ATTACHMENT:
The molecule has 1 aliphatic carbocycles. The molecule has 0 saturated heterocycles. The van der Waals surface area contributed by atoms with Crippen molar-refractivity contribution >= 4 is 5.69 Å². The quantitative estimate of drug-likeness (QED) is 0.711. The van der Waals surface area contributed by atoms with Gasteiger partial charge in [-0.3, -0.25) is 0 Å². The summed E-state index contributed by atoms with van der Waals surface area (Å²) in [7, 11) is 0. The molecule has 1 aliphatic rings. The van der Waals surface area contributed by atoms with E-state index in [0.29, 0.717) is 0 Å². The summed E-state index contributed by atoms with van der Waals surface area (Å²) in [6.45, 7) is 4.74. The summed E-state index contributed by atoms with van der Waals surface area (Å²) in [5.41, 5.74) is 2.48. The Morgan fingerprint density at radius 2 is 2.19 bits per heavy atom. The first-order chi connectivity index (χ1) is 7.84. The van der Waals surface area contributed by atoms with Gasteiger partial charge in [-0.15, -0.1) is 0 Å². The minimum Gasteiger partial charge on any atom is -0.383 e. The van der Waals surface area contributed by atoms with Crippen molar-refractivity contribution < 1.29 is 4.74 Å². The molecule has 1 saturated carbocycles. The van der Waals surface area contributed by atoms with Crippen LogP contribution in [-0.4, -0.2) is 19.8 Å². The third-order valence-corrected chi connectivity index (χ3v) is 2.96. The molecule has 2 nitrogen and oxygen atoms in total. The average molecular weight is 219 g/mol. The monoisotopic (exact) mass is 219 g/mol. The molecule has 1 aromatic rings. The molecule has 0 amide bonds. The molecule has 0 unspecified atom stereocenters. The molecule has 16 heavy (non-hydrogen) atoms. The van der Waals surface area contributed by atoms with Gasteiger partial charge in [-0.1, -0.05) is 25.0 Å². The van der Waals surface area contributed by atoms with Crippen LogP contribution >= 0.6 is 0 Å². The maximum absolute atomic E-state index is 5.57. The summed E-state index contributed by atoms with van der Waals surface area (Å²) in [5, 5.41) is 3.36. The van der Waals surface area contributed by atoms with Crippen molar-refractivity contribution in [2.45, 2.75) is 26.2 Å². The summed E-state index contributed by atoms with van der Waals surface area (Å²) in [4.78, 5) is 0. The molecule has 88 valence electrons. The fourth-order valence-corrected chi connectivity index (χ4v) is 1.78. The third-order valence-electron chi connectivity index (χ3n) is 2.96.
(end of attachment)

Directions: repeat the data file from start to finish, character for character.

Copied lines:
The molecule has 1 aliphatic carbocycles. The molecule has 0 saturated heterocycles. The van der Waals surface area contributed by atoms with Crippen molar-refractivity contribution >= 4 is 5.69 Å². The quantitative estimate of drug-likeness (QED) is 0.711. The van der Waals surface area contributed by atoms with Gasteiger partial charge in [-0.3, -0.25) is 0 Å². The summed E-state index contributed by atoms with van der Waals surface area (Å²) in [7, 11) is 0. The molecule has 1 aliphatic rings. The van der Waals surface area contributed by atoms with E-state index in [0.29, 0.717) is 0 Å². The summed E-state index contributed by atoms with van der Waals surface area (Å²) in [6.45, 7) is 4.74. The summed E-state index contributed by atoms with van der Waals surface area (Å²) in [5.41, 5.74) is 2.48. The Morgan fingerprint density at radius 2 is 2.19 bits per heavy atom. The first-order chi connectivity index (χ1) is 7.84. The van der Waals surface area contributed by atoms with Gasteiger partial charge in [-0.15, -0.1) is 0 Å². The minimum Gasteiger partial charge on any atom is -0.383 e. The van der Waals surface area contributed by atoms with Crippen molar-refractivity contribution < 1.29 is 4.74 Å². The molecule has 1 saturated carbocycles. The van der Waals surface area contributed by atoms with Crippen LogP contribution in [-0.4, -0.2) is 19.8 Å². The third-order valence-corrected chi connectivity index (χ3v) is 2.96. The molecule has 2 nitrogen and oxygen atoms in total. The average molecular weight is 219 g/mol. The monoisotopic (exact) mass is 219 g/mol. The molecule has 1 aromatic rings. The molecule has 0 amide bonds. The molecule has 0 unspecified atom stereocenters. The molecule has 16 heavy (non-hydrogen) atoms. The van der Waals surface area contributed by atoms with Gasteiger partial charge in [-0.1, -0.05) is 25.0 Å². The van der Waals surface area contributed by atoms with Crippen LogP contribution >= 0.6 is 0 Å². The maximum absolute atomic E-state index is 5.57. The summed E-state index contributed by atoms with van der Waals surface area (Å²) in [5, 5.41) is 3.36. The van der Waals surface area contributed by atoms with Crippen molar-refractivity contribution in [2.45, 2.75) is 26.2 Å². The summed E-state index contributed by atoms with van der Waals surface area (Å²) in [4.78, 5) is 0. The molecule has 88 valence electrons. The fourth-order valence-corrected chi connectivity index (χ4v) is 1.78. The third-order valence-electron chi connectivity index (χ3n) is 2.96.